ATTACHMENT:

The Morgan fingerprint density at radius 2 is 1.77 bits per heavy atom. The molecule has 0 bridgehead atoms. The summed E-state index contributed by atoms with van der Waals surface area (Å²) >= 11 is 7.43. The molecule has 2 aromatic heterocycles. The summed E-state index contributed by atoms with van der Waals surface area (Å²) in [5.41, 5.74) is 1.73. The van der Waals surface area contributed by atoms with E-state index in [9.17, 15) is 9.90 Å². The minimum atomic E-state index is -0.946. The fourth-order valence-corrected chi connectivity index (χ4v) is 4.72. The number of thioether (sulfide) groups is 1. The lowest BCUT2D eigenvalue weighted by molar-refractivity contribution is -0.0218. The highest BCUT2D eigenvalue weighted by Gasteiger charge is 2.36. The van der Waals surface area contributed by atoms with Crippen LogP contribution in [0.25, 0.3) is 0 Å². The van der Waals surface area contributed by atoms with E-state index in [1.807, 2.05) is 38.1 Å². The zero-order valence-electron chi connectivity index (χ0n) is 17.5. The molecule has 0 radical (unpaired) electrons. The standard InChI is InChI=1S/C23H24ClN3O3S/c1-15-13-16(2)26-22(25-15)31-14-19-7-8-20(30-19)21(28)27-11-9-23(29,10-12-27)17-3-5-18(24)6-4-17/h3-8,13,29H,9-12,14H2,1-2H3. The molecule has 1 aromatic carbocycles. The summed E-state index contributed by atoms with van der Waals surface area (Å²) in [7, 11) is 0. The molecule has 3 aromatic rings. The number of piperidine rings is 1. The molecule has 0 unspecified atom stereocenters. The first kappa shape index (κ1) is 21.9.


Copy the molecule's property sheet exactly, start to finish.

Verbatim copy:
The Morgan fingerprint density at radius 2 is 1.77 bits per heavy atom. The molecule has 0 bridgehead atoms. The summed E-state index contributed by atoms with van der Waals surface area (Å²) >= 11 is 7.43. The molecule has 2 aromatic heterocycles. The summed E-state index contributed by atoms with van der Waals surface area (Å²) in [5.41, 5.74) is 1.73. The van der Waals surface area contributed by atoms with E-state index in [9.17, 15) is 9.90 Å². The minimum atomic E-state index is -0.946. The fourth-order valence-corrected chi connectivity index (χ4v) is 4.72. The number of thioether (sulfide) groups is 1. The lowest BCUT2D eigenvalue weighted by molar-refractivity contribution is -0.0218. The highest BCUT2D eigenvalue weighted by Gasteiger charge is 2.36. The van der Waals surface area contributed by atoms with Crippen LogP contribution in [0.25, 0.3) is 0 Å². The van der Waals surface area contributed by atoms with E-state index in [1.807, 2.05) is 38.1 Å². The zero-order valence-electron chi connectivity index (χ0n) is 17.5. The molecule has 0 radical (unpaired) electrons. The standard InChI is InChI=1S/C23H24ClN3O3S/c1-15-13-16(2)26-22(25-15)31-14-19-7-8-20(30-19)21(28)27-11-9-23(29,10-12-27)17-3-5-18(24)6-4-17/h3-8,13,29H,9-12,14H2,1-2H3. The molecule has 1 aromatic carbocycles. The summed E-state index contributed by atoms with van der Waals surface area (Å²) in [7, 11) is 0. The molecule has 3 aromatic rings. The number of piperidine rings is 1. The molecule has 0 unspecified atom stereocenters. The first kappa shape index (κ1) is 21.9.